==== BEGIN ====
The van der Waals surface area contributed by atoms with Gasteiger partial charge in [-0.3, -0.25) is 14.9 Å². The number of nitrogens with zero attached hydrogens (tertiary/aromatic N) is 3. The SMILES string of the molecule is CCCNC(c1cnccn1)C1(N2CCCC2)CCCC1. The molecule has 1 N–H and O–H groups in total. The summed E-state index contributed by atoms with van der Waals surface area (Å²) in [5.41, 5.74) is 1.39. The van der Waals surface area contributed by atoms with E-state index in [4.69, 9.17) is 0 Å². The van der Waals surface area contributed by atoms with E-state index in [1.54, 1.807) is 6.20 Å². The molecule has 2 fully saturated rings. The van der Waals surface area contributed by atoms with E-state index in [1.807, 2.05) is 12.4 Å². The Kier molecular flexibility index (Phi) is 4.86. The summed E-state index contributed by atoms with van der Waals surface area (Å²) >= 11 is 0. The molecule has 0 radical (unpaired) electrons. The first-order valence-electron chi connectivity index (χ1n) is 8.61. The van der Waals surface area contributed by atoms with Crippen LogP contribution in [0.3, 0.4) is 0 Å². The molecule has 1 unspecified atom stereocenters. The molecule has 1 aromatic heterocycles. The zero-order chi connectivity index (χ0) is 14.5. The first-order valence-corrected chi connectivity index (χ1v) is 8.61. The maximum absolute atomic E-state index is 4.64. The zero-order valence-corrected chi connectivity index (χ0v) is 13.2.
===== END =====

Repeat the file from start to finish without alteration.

The van der Waals surface area contributed by atoms with Gasteiger partial charge in [-0.3, -0.25) is 14.9 Å². The number of nitrogens with zero attached hydrogens (tertiary/aromatic N) is 3. The SMILES string of the molecule is CCCNC(c1cnccn1)C1(N2CCCC2)CCCC1. The molecule has 1 N–H and O–H groups in total. The summed E-state index contributed by atoms with van der Waals surface area (Å²) in [5.41, 5.74) is 1.39. The van der Waals surface area contributed by atoms with E-state index in [4.69, 9.17) is 0 Å². The van der Waals surface area contributed by atoms with E-state index in [1.54, 1.807) is 6.20 Å². The molecule has 2 fully saturated rings. The van der Waals surface area contributed by atoms with E-state index in [1.807, 2.05) is 12.4 Å². The Kier molecular flexibility index (Phi) is 4.86. The summed E-state index contributed by atoms with van der Waals surface area (Å²) >= 11 is 0. The molecule has 0 radical (unpaired) electrons. The first-order valence-electron chi connectivity index (χ1n) is 8.61. The van der Waals surface area contributed by atoms with Crippen LogP contribution in [0.3, 0.4) is 0 Å². The molecule has 1 unspecified atom stereocenters. The molecule has 1 aromatic heterocycles. The zero-order chi connectivity index (χ0) is 14.5. The first-order valence-corrected chi connectivity index (χ1v) is 8.61. The maximum absolute atomic E-state index is 4.64. The zero-order valence-corrected chi connectivity index (χ0v) is 13.2.